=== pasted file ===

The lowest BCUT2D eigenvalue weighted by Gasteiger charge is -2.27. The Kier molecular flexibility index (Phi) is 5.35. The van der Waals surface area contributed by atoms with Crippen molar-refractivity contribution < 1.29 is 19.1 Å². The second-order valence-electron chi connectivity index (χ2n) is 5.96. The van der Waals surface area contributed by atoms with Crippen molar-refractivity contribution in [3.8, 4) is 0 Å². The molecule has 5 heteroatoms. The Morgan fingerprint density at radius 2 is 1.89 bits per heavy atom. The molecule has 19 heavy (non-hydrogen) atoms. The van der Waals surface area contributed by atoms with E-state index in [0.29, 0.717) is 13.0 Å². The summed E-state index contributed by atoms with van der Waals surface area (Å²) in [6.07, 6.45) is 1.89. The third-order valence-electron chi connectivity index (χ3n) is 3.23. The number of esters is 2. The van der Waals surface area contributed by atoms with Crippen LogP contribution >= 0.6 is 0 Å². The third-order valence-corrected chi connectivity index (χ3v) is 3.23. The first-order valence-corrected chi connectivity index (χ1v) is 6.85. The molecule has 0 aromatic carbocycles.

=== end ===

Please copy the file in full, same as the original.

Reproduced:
The lowest BCUT2D eigenvalue weighted by Gasteiger charge is -2.27. The Kier molecular flexibility index (Phi) is 5.35. The van der Waals surface area contributed by atoms with Crippen molar-refractivity contribution < 1.29 is 19.1 Å². The second-order valence-electron chi connectivity index (χ2n) is 5.96. The van der Waals surface area contributed by atoms with Crippen molar-refractivity contribution in [3.8, 4) is 0 Å². The molecule has 5 heteroatoms. The Morgan fingerprint density at radius 2 is 1.89 bits per heavy atom. The molecule has 19 heavy (non-hydrogen) atoms. The van der Waals surface area contributed by atoms with E-state index in [0.29, 0.717) is 13.0 Å². The summed E-state index contributed by atoms with van der Waals surface area (Å²) in [6.07, 6.45) is 1.89. The third-order valence-electron chi connectivity index (χ3n) is 3.23. The number of esters is 2. The van der Waals surface area contributed by atoms with Crippen LogP contribution >= 0.6 is 0 Å². The third-order valence-corrected chi connectivity index (χ3v) is 3.23. The first-order valence-corrected chi connectivity index (χ1v) is 6.85. The molecule has 0 aromatic carbocycles.